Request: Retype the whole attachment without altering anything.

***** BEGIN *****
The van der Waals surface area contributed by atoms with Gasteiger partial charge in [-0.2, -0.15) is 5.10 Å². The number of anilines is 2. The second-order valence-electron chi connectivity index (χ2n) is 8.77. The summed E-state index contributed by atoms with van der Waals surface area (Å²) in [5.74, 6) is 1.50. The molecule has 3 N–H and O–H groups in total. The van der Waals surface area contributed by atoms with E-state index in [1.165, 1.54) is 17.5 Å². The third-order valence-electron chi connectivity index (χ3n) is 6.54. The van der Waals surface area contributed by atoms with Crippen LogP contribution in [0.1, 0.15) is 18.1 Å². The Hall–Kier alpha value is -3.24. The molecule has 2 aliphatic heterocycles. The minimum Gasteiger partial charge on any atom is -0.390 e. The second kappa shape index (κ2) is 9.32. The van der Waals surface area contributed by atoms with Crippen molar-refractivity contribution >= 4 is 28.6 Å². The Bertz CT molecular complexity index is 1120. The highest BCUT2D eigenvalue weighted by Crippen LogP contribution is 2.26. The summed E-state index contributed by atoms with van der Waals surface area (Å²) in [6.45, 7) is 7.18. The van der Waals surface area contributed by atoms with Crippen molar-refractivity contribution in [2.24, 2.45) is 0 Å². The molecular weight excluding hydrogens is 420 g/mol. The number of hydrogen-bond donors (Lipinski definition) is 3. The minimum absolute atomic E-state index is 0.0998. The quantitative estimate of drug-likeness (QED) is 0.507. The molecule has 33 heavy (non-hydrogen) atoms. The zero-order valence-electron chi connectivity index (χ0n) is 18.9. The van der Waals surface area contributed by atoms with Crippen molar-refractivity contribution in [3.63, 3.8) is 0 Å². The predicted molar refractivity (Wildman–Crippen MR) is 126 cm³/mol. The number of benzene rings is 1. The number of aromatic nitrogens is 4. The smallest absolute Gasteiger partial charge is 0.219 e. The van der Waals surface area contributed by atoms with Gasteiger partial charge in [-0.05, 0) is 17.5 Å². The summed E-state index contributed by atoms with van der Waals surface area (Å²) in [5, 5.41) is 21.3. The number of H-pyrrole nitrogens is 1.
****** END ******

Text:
The van der Waals surface area contributed by atoms with Gasteiger partial charge in [-0.2, -0.15) is 5.10 Å². The number of anilines is 2. The second-order valence-electron chi connectivity index (χ2n) is 8.77. The summed E-state index contributed by atoms with van der Waals surface area (Å²) in [5.74, 6) is 1.50. The molecule has 3 N–H and O–H groups in total. The van der Waals surface area contributed by atoms with E-state index in [1.165, 1.54) is 17.5 Å². The third-order valence-electron chi connectivity index (χ3n) is 6.54. The van der Waals surface area contributed by atoms with Crippen LogP contribution in [0.1, 0.15) is 18.1 Å². The Hall–Kier alpha value is -3.24. The molecule has 2 aliphatic heterocycles. The minimum Gasteiger partial charge on any atom is -0.390 e. The second kappa shape index (κ2) is 9.32. The van der Waals surface area contributed by atoms with Crippen molar-refractivity contribution >= 4 is 28.6 Å². The Bertz CT molecular complexity index is 1120. The highest BCUT2D eigenvalue weighted by Crippen LogP contribution is 2.26. The summed E-state index contributed by atoms with van der Waals surface area (Å²) in [6.45, 7) is 7.18. The van der Waals surface area contributed by atoms with Crippen molar-refractivity contribution in [2.24, 2.45) is 0 Å². The molecular weight excluding hydrogens is 420 g/mol. The number of hydrogen-bond donors (Lipinski definition) is 3. The minimum absolute atomic E-state index is 0.0998. The quantitative estimate of drug-likeness (QED) is 0.507. The molecule has 33 heavy (non-hydrogen) atoms. The zero-order valence-electron chi connectivity index (χ0n) is 18.9. The van der Waals surface area contributed by atoms with Crippen molar-refractivity contribution in [3.63, 3.8) is 0 Å². The predicted molar refractivity (Wildman–Crippen MR) is 126 cm³/mol. The number of benzene rings is 1. The number of aromatic nitrogens is 4. The smallest absolute Gasteiger partial charge is 0.219 e. The van der Waals surface area contributed by atoms with Gasteiger partial charge in [-0.05, 0) is 17.5 Å². The summed E-state index contributed by atoms with van der Waals surface area (Å²) in [5, 5.41) is 21.3. The number of H-pyrrole nitrogens is 1.